Last Modified: Monday, September 09, 2013 10:12 PM
McNeese State leads the FCS in scoring and has risen to No. 13 in The Sports Network national poll, but when coach Matt Viator looks at the Cowboys he sees a team that can get even better as it prepares for this week’s game against Division II national semifinalist West Alabama.
“I think there’s a lot of room for improvement,” Viator said. “It’s a lot of fun when you can go into a Sunday meeting and say, ‘Look, we can be so much better’ after a win.
“We have to continue to teach this group what it means to prepare. We have 125 guys on the roster, whether they’re hurt, walk-ons or whatever. We have 32 juniors and seniors. All these kids have played football, but where the experience comes in is how you prepare during a college football season.”
In many areas, the room for improvement seems minimal.
The offense has scored on 17 of its 23 possessions this season. The balance between running and passing has been ideal. McNeese is 20th in the country in rushing with 221.5 yards per game, and 23rd in passing with 254.5 yards per game.
The Cowboys lead the FCS in time of possession through two games, holding the ball an average of 38:09. That stat is a reflection of McNeese holding large second-half leads against South Florida and Arkansas-Pine Bluff, of course, but also demonstrates McNeese is capable of protecting those leads.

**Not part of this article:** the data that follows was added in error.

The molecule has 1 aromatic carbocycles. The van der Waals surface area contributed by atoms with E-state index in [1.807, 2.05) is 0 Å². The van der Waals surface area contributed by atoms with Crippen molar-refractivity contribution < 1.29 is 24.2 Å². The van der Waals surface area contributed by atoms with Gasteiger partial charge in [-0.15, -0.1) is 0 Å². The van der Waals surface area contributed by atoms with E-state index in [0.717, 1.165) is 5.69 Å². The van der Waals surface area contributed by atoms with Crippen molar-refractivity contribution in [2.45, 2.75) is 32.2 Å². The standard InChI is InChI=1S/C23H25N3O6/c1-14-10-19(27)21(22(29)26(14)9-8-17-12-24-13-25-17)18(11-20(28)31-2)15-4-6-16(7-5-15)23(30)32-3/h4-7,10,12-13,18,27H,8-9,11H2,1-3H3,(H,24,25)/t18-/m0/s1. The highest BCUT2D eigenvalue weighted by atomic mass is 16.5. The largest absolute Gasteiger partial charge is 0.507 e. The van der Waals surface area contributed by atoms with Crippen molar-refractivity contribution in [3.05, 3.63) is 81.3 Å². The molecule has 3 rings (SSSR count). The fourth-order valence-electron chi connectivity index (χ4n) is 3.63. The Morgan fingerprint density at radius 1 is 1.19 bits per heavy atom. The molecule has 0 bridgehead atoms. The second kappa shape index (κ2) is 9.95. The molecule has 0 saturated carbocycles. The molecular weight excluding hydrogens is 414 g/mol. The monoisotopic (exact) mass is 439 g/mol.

A stellar conversion percentage on third and fourth down explains how McNeese has eaten so much time off the clock. The Cowboys are a combined 23 of 37 (62.1 percent) in those scenarios this season.
Viator said that’s because McNeese has largely avoided negative yardage plays on first and second downs. Behind an inexperienced offensive line, Cody Stroud has yet to take a sack.
“We all look at third downs, but sometimes it’s a misleading number because it depends on what you did on first and second down,” Viator said. “We’ve been able to stay ahead of the chains.”
All these positives raise the question: um, what exactly is there to fix here?
There’s always something, and on both sides of the ball McNeese can get even better with "explosive plays."
Nic Jacobs’ 78-yard touchdown reception at South Florida and Ernest Celestie’s 33-yard touchdown catch against UAPB to cap a three-play, 59-yard drive are both examples of such plays, but Viator thinks the Cowboys will need even more of those as the season goes on.
“We didn’t have enough explosive plays last year,” Viator said. “We need to continue to build things in our scheme that we can take advantage of. It sounds good to have an 18-play drive like the other day, but it’s hard to sustain those week after week.”
The defense has made more than its share of big plays in the first two games, but has also surrendered a few. If an opposing team has scored on McNeese this year, a big play probably had something to do with it.
Of the five touchdowns scored against the Cowboys, four of the drives included a play of at least 40 yards.
Three of those possessions — USF’s 80-yard touchdown run on the season’s first play and UAPB’s two scoring drives — came on plays or schemes McNeese had not seen on film.
“We didn’t anticipate (UAPB) exclusively running no-huddle, which they didn’t do against Arkansas State when they were missing some players,” Viator said. “We were kind of misaligned a couple times, but I thought the defensive staff did a good job making some adjustments.”